On Thursday, AT&T asked a federal appeals court to reject a challenge from the Department of Justice (DOJ) appealing its $85 billion acquisition of Time Warner.
The Justice Department previously argued that the merger would allow AT&T to raise prices and would give the telecom giant an advantage over other distributors.
On June 12, U.S. District Judge Richard Leon ruled that the government failed to prove its case that the merger would not be in the public interest. In its Thursday filling, AT&T said the government “has no plausible basis” to challenge Leon’s ruling.
AT&T argued that the appeal of the decision was based on “narrow and fragile” claims. It said its acquisition of Time Warner was never shown in court to be harmful to competitors or to consumers.
Justice Department lobbied to block the merger
Earlier this summer, the DOJ announced it would appeal the AT&T-Time Warner merger on the grounds that Judge Leon didn't understand how the merger could affect competition and lead to higher prices for customers. The Department said the ruling in favor of AT&T ignored "mainstream economics."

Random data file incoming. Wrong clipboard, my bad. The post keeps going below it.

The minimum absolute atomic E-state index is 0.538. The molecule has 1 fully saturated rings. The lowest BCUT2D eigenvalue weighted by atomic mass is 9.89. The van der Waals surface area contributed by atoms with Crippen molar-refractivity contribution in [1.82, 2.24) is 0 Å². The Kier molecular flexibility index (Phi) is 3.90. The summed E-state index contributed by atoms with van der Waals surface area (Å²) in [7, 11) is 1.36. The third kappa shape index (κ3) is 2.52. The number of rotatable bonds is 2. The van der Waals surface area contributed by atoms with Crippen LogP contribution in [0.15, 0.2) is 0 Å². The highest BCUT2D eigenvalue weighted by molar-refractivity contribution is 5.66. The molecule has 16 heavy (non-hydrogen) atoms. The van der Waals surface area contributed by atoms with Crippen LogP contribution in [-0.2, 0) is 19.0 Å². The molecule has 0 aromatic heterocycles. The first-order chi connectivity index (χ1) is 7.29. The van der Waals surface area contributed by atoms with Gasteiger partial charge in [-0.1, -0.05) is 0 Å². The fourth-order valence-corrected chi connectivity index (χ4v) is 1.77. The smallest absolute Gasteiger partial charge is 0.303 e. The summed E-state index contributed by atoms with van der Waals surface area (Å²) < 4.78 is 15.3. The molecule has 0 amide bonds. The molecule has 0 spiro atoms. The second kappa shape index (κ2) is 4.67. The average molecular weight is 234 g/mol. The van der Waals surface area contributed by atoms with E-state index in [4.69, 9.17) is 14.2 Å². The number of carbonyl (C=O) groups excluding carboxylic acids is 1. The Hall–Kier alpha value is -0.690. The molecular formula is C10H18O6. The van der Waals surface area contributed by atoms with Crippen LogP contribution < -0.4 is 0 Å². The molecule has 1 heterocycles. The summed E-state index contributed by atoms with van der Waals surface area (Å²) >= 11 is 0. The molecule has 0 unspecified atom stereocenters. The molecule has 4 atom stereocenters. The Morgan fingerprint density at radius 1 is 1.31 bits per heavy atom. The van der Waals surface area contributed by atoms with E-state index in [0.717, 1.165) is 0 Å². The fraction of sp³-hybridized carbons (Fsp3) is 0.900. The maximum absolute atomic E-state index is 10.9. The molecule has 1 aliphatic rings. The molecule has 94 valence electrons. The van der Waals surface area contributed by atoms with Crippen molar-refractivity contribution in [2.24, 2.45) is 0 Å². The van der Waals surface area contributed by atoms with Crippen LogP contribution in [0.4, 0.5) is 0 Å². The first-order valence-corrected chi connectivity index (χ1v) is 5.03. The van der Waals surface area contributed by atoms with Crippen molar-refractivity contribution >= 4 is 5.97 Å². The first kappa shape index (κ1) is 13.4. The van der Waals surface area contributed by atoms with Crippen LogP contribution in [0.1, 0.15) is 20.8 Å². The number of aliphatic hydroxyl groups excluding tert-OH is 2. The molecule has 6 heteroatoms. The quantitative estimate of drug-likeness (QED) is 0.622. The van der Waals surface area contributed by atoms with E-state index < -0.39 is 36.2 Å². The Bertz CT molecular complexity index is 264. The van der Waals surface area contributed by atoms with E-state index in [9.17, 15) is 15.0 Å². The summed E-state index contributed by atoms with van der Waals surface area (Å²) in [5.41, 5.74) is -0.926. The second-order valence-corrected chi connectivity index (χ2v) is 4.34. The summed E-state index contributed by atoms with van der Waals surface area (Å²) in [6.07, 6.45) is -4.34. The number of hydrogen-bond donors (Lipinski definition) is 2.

But AT&T said the Justice Department was unable to demonstrate that the lower court judge who greenlit the merger made a “clear error” when he rejected the government’s case that the acquisition would Increase wholesale prices for distributors and retail rates for consumers.
“We were pleased to respond to the government’s opening brief and look forward to oral argument,” said David McAtee, AT&T general counsel in a statement.
"DOJ had to prove, with facts, that the theory fits the relevant industry setting and that proper application of the theory demonstrates a likelihood of substantial competitive harm. DOJ failed in both respects.”
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